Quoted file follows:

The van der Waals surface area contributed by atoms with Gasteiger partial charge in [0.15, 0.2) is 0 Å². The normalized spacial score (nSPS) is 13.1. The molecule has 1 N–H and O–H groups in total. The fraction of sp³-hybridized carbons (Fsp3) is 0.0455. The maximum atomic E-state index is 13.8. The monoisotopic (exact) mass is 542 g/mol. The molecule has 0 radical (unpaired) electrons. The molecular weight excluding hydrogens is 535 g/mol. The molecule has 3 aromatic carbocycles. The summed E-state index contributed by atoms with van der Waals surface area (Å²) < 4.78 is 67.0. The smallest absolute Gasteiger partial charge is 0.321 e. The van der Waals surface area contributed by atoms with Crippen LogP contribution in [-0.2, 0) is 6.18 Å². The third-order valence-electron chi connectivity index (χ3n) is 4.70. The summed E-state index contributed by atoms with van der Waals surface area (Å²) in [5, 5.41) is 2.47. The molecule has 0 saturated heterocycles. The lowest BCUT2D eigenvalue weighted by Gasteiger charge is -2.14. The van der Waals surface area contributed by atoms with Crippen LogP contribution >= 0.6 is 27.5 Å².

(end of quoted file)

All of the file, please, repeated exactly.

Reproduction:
The van der Waals surface area contributed by atoms with Gasteiger partial charge in [0.15, 0.2) is 0 Å². The normalized spacial score (nSPS) is 13.1. The molecule has 1 N–H and O–H groups in total. The fraction of sp³-hybridized carbons (Fsp3) is 0.0455. The maximum atomic E-state index is 13.8. The monoisotopic (exact) mass is 542 g/mol. The molecule has 0 radical (unpaired) electrons. The molecular weight excluding hydrogens is 535 g/mol. The molecule has 3 aromatic carbocycles. The summed E-state index contributed by atoms with van der Waals surface area (Å²) < 4.78 is 67.0. The smallest absolute Gasteiger partial charge is 0.321 e. The van der Waals surface area contributed by atoms with Crippen LogP contribution in [-0.2, 0) is 6.18 Å². The third-order valence-electron chi connectivity index (χ3n) is 4.70. The summed E-state index contributed by atoms with van der Waals surface area (Å²) in [5, 5.41) is 2.47. The molecule has 0 saturated heterocycles. The lowest BCUT2D eigenvalue weighted by Gasteiger charge is -2.14. The van der Waals surface area contributed by atoms with Crippen LogP contribution >= 0.6 is 27.5 Å².